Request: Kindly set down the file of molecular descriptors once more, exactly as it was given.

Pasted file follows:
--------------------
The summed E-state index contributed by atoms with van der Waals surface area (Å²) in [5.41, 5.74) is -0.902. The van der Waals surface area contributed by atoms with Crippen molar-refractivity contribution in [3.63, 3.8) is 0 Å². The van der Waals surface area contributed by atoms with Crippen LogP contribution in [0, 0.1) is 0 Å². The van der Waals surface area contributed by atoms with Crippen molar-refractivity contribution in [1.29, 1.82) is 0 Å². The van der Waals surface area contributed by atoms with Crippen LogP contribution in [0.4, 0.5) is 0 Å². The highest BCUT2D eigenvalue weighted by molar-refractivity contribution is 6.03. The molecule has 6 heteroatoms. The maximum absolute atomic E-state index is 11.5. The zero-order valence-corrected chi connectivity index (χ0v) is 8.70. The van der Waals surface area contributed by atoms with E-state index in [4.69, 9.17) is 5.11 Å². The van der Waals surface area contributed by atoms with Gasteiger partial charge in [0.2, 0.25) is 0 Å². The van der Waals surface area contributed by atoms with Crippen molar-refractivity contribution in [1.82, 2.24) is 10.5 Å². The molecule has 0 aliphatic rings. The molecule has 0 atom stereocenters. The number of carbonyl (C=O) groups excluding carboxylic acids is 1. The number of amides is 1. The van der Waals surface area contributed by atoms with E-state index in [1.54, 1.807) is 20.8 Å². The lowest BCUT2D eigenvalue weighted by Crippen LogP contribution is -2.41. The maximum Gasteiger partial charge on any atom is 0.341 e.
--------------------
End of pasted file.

The summed E-state index contributed by atoms with van der Waals surface area (Å²) in [5.41, 5.74) is -0.902. The van der Waals surface area contributed by atoms with Crippen molar-refractivity contribution in [3.63, 3.8) is 0 Å². The van der Waals surface area contributed by atoms with Crippen LogP contribution in [0, 0.1) is 0 Å². The van der Waals surface area contributed by atoms with Crippen molar-refractivity contribution in [1.29, 1.82) is 0 Å². The van der Waals surface area contributed by atoms with Crippen LogP contribution in [0.4, 0.5) is 0 Å². The highest BCUT2D eigenvalue weighted by molar-refractivity contribution is 6.03. The molecule has 6 heteroatoms. The maximum absolute atomic E-state index is 11.5. The zero-order valence-corrected chi connectivity index (χ0v) is 8.70. The van der Waals surface area contributed by atoms with E-state index in [4.69, 9.17) is 5.11 Å². The van der Waals surface area contributed by atoms with Gasteiger partial charge in [0.2, 0.25) is 0 Å². The van der Waals surface area contributed by atoms with Crippen molar-refractivity contribution in [1.82, 2.24) is 10.5 Å². The molecule has 0 aliphatic rings. The molecule has 0 atom stereocenters. The number of carbonyl (C=O) groups excluding carboxylic acids is 1. The number of amides is 1. The van der Waals surface area contributed by atoms with E-state index in [1.54, 1.807) is 20.8 Å². The lowest BCUT2D eigenvalue weighted by Crippen LogP contribution is -2.41. The maximum Gasteiger partial charge on any atom is 0.341 e.